Notes and Editorial Reviews
All the virtuosity required for Weber’s intricate works, but with sensitivity, too
Reviewing one of Weber’s concerts in 1812, a critic emphasised that a key quality of his piano playing was not so much finger dexterity as a feeling for the instrument’s tonal subtleties. His piano music certainly requires virtuosity, and Mariaclara Monetti von Slawik is well in control of the brilliance and excitement (though the speed of the A flat sonata’s Presto assai comes close to testing clarity of articulation); but the style of her playing shows that her real concerns are with fluency of line, variety of colour and especially with allowing the music great rhythmic freedom. Weber is known to have favoured tempo variation within a
movement, and Slawik is very free with rubato. When it is done with her kind of sensitivity, this is very rewarding.
The D minor sonata’s first movement is made to seem almost closer to variations than to a stronger formal structure, with a particularly beguiling dolce second subject; and this is taken further in the beautiful Andante, where her sense of line and colour is well attuned to Weber’s quite intricate textures (the recording, too, is attentive to these matters). None of this prevents her from making much of the grand statements that open the works.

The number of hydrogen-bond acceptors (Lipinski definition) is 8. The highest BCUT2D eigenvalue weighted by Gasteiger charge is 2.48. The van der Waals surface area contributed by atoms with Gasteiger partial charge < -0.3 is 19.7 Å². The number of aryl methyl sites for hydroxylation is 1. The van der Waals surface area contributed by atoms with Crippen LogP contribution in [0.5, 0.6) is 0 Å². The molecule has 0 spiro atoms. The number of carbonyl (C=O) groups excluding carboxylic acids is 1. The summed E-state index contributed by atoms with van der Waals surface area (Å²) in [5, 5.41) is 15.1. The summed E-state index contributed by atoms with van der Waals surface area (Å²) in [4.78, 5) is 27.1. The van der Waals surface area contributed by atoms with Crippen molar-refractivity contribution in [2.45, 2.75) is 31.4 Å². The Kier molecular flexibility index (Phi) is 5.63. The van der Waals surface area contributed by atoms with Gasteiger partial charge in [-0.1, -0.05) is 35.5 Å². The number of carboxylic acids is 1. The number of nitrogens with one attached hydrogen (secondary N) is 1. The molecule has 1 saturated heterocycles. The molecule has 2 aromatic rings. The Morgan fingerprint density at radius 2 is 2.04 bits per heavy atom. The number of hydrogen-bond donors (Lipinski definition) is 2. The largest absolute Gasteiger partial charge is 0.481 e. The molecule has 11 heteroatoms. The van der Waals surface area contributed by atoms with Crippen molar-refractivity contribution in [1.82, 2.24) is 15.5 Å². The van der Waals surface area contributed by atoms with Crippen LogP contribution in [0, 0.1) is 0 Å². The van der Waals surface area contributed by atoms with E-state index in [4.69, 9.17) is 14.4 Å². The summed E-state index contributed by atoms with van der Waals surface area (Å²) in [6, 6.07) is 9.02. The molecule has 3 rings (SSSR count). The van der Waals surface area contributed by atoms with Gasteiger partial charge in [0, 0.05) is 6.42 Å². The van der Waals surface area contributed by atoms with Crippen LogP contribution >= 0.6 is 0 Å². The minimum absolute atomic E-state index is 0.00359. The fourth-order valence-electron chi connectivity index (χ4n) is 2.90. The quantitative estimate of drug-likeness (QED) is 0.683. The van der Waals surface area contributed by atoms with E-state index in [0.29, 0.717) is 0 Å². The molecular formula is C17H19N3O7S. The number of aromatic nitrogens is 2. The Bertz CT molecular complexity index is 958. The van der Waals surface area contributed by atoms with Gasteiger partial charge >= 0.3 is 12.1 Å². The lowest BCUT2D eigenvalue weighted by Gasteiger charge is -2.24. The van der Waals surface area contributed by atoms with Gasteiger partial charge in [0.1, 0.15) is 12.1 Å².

The Invitation to the Dance swings along nicely, with a charming lilt to the various waltz rhythms which Weber explores: they do indeed dance. There have, of course, been many other recordings of the sonatas, some which take a stand for the A flat sonata, in particular, as an altogether grander work than Slawik suggests; but her performances have a very sympathetic, even touching quality.
-- John Warrack, [Gramophone 12/2003]
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